I have begun to obsess over Polish Cinema. Why this obsession? I feel this intense yearning to watch every film by Andrzej Wajda. The way he portrays women is incredible. They are portrayed like Our Lady Mary– the Saviors and the symbols of truth, innocence and honesty and usually saving the butts of men, or at least trying. The men instead are stubborn and their allegiance to their country always seems to get the better of them. The women are the ones who enable life to continue even in the most wretched of circumstances. Wajda’s films are highly politicized and for good reason. Wadja began filming just five years after World War II, a time of intense turmoil in Poland especially. A country was tossed back and forth like a ragdoll between both Germany and what was then the Soviet Union. Before 1989 Wajda’s films had to be approved by the censorship authorities in Communist Poland. So despite his discontent with Socialism he had to mind himself so his films could be approved. And his films were important, not only did they expose the evils of socialism, but I’m sure they provided ammunition, albeit small, for events such as the Gdańsk shipyard strike. At least in films like Man of Marble–which was hugely successful in Poland with lines outside the cinemas–audiences related to the film because it highlighted the manipulation and the trickery of the Socialist Worker’s Party. Although the film was looked at as potentially harmful to the government, it wasn’t banned.
In Man of Marble, basically a film within a film, the character filmmaker, Agneiszka, an abrasive young student who smokes constantly while ordering around her male film crew. She is determined to finish her film, a documentary about a former Worker’s Party leader who rose to fame only with the assistance and manipulation of the government, unbeknownst to him. He was used like a puppet and they ruined his life; his life meant nothing to the success of the socialist leaders, which was the story of many in those days. Wadja displayed this to audiences to silently expose this truth. Poles knew about these injustices but weren’t allowed to talk about them. But here it was, the truth displayed for them on the big screen and their voices finally felt heard, which is why it was said that 1 in 3 people in Poland saw this film and celebrated it.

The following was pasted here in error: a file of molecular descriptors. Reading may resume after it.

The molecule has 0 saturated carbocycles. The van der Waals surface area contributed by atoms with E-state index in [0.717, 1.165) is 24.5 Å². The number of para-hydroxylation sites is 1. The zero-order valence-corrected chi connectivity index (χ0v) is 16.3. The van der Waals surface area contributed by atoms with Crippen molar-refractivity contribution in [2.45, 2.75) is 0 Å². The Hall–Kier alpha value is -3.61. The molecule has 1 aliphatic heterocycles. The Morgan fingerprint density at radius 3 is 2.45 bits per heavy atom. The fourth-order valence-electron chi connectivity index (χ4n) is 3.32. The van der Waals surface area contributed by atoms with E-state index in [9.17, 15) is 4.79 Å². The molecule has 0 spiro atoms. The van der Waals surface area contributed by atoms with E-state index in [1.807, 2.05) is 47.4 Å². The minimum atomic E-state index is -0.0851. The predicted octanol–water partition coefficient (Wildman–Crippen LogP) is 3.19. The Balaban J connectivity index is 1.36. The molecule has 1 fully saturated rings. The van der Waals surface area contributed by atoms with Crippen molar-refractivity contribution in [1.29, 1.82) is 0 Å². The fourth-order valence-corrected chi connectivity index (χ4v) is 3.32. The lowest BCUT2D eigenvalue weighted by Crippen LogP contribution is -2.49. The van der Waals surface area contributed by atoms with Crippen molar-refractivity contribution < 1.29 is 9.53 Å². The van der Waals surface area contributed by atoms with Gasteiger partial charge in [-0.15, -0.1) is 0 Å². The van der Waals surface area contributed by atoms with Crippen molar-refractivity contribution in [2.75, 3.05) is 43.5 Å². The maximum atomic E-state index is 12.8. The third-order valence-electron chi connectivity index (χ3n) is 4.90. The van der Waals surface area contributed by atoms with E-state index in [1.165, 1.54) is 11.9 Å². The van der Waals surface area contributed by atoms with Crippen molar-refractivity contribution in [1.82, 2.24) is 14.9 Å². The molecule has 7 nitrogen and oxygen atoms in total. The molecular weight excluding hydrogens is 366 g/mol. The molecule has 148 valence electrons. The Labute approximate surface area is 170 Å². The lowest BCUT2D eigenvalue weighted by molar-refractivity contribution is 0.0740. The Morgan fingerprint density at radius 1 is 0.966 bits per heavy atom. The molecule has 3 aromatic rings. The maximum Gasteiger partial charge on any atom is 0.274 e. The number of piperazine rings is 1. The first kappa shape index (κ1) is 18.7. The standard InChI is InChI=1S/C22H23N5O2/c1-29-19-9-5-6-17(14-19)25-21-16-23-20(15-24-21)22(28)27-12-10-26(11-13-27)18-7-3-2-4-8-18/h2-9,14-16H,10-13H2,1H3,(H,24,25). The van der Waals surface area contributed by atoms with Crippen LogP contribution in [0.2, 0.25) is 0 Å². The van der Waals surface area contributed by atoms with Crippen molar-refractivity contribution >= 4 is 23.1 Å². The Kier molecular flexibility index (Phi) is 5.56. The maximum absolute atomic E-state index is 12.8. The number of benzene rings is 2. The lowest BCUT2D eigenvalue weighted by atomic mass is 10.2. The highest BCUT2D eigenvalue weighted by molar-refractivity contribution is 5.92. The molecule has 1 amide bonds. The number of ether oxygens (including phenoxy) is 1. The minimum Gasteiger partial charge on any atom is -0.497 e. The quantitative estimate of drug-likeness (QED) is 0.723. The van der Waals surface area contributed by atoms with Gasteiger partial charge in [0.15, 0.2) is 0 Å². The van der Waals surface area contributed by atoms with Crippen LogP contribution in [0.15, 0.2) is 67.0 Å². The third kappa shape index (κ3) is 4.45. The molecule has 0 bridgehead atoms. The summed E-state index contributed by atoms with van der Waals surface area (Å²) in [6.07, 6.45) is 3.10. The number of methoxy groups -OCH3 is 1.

Dressed in blue and white, Agneiszka resembles the Blessed Mother. And the film she wishes to make will resurrect the corruption and manipulation by the government in Communist Poland and possibly remind people of the continuation of it. The man financing the film gets scared to release the film and takes away Agneiszka’s equipment and orders that production end. “Why are they scared?” Her father asks her after the film gets terminated, “because they think it is dangerous,” she says. Her father replies by saying, “It is honest.”
Man of Marble (1976)
In Ashes and Diamonds, starring Zbigniew Cybulski (basically the Polish James Dean) the woman with whom the main character falls in love takes him for a moment to a hopeful land, where only love exists and beauty and poetry, “Life is so beautiful sometimes,” he says to her. He has taken her on a walk through heavy rain. They end up in an old crypt reading a poem by Cyprian Norwid…So often, are you as a blazing torch with flames of burning rags falling about you flaming you know not if the flames bring freedom or death. Consuming all that you must cherish if ashes only will be left and want Chaos and tempest or will the ashes hold the glory of a starlike diamond. The morning start of everlasting triumph.”
All this while he wrestles with the idea of killing a party leader and falling back (which is what he was scheduled to do later that night) into the violence of the times or walking away from all of that to be with this woman with whom he has fallen in love.